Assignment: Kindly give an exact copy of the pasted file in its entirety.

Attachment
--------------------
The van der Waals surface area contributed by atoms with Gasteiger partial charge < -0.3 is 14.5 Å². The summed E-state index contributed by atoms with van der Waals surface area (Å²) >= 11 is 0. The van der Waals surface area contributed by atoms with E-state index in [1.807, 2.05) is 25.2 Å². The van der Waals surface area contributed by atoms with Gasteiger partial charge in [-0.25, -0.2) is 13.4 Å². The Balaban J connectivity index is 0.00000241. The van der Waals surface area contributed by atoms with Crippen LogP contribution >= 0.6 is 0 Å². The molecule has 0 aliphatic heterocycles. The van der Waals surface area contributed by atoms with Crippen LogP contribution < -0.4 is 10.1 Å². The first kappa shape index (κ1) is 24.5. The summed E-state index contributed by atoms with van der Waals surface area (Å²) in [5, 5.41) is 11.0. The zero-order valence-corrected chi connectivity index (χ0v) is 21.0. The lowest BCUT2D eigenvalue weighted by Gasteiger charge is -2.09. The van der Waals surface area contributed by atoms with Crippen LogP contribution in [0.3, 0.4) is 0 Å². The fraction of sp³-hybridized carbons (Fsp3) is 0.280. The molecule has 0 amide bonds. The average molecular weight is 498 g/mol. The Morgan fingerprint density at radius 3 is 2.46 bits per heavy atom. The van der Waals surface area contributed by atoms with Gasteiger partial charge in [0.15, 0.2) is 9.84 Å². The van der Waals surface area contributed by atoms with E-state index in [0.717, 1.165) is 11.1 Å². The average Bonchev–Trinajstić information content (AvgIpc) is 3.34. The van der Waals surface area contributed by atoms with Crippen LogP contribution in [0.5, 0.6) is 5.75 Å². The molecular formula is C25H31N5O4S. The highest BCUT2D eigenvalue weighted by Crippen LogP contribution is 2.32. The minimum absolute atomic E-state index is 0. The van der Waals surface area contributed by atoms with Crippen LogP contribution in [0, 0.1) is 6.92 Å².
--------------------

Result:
The van der Waals surface area contributed by atoms with Gasteiger partial charge < -0.3 is 14.5 Å². The summed E-state index contributed by atoms with van der Waals surface area (Å²) >= 11 is 0. The van der Waals surface area contributed by atoms with E-state index in [1.807, 2.05) is 25.2 Å². The van der Waals surface area contributed by atoms with Gasteiger partial charge in [-0.25, -0.2) is 13.4 Å². The Balaban J connectivity index is 0.00000241. The van der Waals surface area contributed by atoms with Crippen LogP contribution >= 0.6 is 0 Å². The molecule has 0 aliphatic heterocycles. The van der Waals surface area contributed by atoms with Crippen LogP contribution < -0.4 is 10.1 Å². The first kappa shape index (κ1) is 24.5. The summed E-state index contributed by atoms with van der Waals surface area (Å²) in [5, 5.41) is 11.0. The zero-order valence-corrected chi connectivity index (χ0v) is 21.0. The lowest BCUT2D eigenvalue weighted by Gasteiger charge is -2.09. The van der Waals surface area contributed by atoms with Crippen LogP contribution in [0.3, 0.4) is 0 Å². The fraction of sp³-hybridized carbons (Fsp3) is 0.280. The molecule has 0 amide bonds. The average molecular weight is 498 g/mol. The Morgan fingerprint density at radius 3 is 2.46 bits per heavy atom. The van der Waals surface area contributed by atoms with Gasteiger partial charge in [0.15, 0.2) is 9.84 Å². The van der Waals surface area contributed by atoms with E-state index in [0.717, 1.165) is 11.1 Å². The average Bonchev–Trinajstić information content (AvgIpc) is 3.34. The van der Waals surface area contributed by atoms with Crippen LogP contribution in [0.5, 0.6) is 5.75 Å². The molecular formula is C25H31N5O4S. The highest BCUT2D eigenvalue weighted by Crippen LogP contribution is 2.32. The minimum absolute atomic E-state index is 0. The van der Waals surface area contributed by atoms with Crippen LogP contribution in [0, 0.1) is 6.92 Å².